By the time SH became a fandom with zines to publish, slash had been around a little while. But SH had always been a small fandom, especially in comparison to Trek (remember, we're talking of a time when there were 2 fandoms essentially -- Trek and then SH), so SH people weren't fussy -- they read everything since there wasn't but so much being published (and there was no net. In fact, there were no computers. In fact, early early on there were no photocopiers. Can we say mimeo machines?) Since there was less slash than gen being written, and since editors often didn't have enough stories to fill a zine anyway, and since zines were so hard to produce, and since SH fans were just damned glad to get any kind of story, mixed zines were the only sensible way to go. There were always editors who would not take slash stories, but it wasn't like today where there were lots of places to put a story so you could make a choice. It was the editor's choice, and if you were lucky, your story would fit her zine and people would get to read it. Even today, there are only so many SH zines (and the net is a newer phenomena, and many of the out of print zine material will never be presented on it since the authors can't be found), so if you want to read SH, especially classic SH, you've got to get your hands on out of print zines like Bonaventure, so you don't really have a choice. The way people strongly opposed to slash expressed their choice was to remove the slash. I know that the editor of Bonaventure received an envelope of shredded pages that were the slash stories from Bonaventure, and a very nasty letter, as a protest that she had permitted slash in the zine. Another thing was that these zines were almost always produced in very small quantities, maybe 100 if that many, and the way most people got them was through copying one other fans. So, usually buying the zine or not buying the zine only impacted the reader, not the producer.Because SH has been around so long, some of these issues do seem rather strange in light of today's multitude of zines, internet access, etc. 
For more on this topic, see Starsky & Hutch: Tensions Between Gen and Slash.
...the name comes with hopes of happy voyaging through the pages which follow.
I really had no thought of attempting another zine, but, in Huggy's perspicuous words, 'when the spirit's willing, the flesh can do all kinds of groovy stuff.' True. Just how groovy this is, I'm not the one to say & pronouncements are properly left to readers. But I hope everyone will find something here to enjoy. (I did.)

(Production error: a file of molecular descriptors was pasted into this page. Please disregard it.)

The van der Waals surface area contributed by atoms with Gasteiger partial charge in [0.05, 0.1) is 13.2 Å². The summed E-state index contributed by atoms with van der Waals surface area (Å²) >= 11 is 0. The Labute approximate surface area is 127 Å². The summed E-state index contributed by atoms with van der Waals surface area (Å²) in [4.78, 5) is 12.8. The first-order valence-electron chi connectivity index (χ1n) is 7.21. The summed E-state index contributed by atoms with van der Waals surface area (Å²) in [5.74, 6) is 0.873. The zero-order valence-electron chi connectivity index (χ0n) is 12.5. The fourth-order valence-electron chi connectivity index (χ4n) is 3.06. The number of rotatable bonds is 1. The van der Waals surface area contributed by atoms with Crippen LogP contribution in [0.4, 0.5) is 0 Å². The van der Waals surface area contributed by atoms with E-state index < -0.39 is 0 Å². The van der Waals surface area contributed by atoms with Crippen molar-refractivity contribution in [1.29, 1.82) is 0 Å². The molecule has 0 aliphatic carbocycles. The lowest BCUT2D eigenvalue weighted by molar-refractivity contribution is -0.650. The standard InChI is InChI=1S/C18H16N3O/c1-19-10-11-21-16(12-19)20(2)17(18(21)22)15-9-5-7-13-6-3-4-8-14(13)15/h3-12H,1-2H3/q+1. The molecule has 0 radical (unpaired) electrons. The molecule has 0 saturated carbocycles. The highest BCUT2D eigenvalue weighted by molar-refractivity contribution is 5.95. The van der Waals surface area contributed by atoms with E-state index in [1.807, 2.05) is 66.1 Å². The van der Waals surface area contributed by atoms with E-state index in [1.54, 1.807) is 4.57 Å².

That question -- what would people enjoy/want to read? -- was one constant criterion in putting this zine together. You get the variety which you find in any anthology, the variety which is one of the attractions of any such collection... different aspects of S&H, some reflecting First Season, others the differences which had developed by Fourth -- and in between along the way. And after.
That great scientist, Richard Feynman, once said: "The highest form of understanding are laughter and human compassion. Well, those, surely are S&H qualities too. I hope they show through the contents of this zine.
Typos and creative spelling which many have escaped eagle-eyed proof-reading, are mine, all mine. I'm not an experienced typist (you noticed?) but decided to go ahead anyway, on the Starsky principle that 'this thing with machines has gotta end right here.'
I want to acknowledge with gratitude the encouragement and support I've received from a lot of people in undertaking this project. Contributors to these pages all have busy schedules and I appreciate their time and involvement. I should especially like to record my thanks for the help and technical expertise I'm lucky enough to have had from Linda Hansford, without whom it's unlikely that I would have produced this zine. 'Bonadventure' owes a lot to Linda.
So... we hope you'll like this latest addition to S&H zinery. After a lot more than a decade, the zines keep coming, don't they? New fans, too, to join the 'old' ones... nothing ephemeral about this fandom! How could there be...Thought a lot (wouldn't anyone?) about the title. 'Bonaventure' was a popular name among those 16th century ships which set out in quest of new worlds... hopeful ventures, embarked on a good cause. So the name seemed to fit here.
- Lifetime by Pat Massie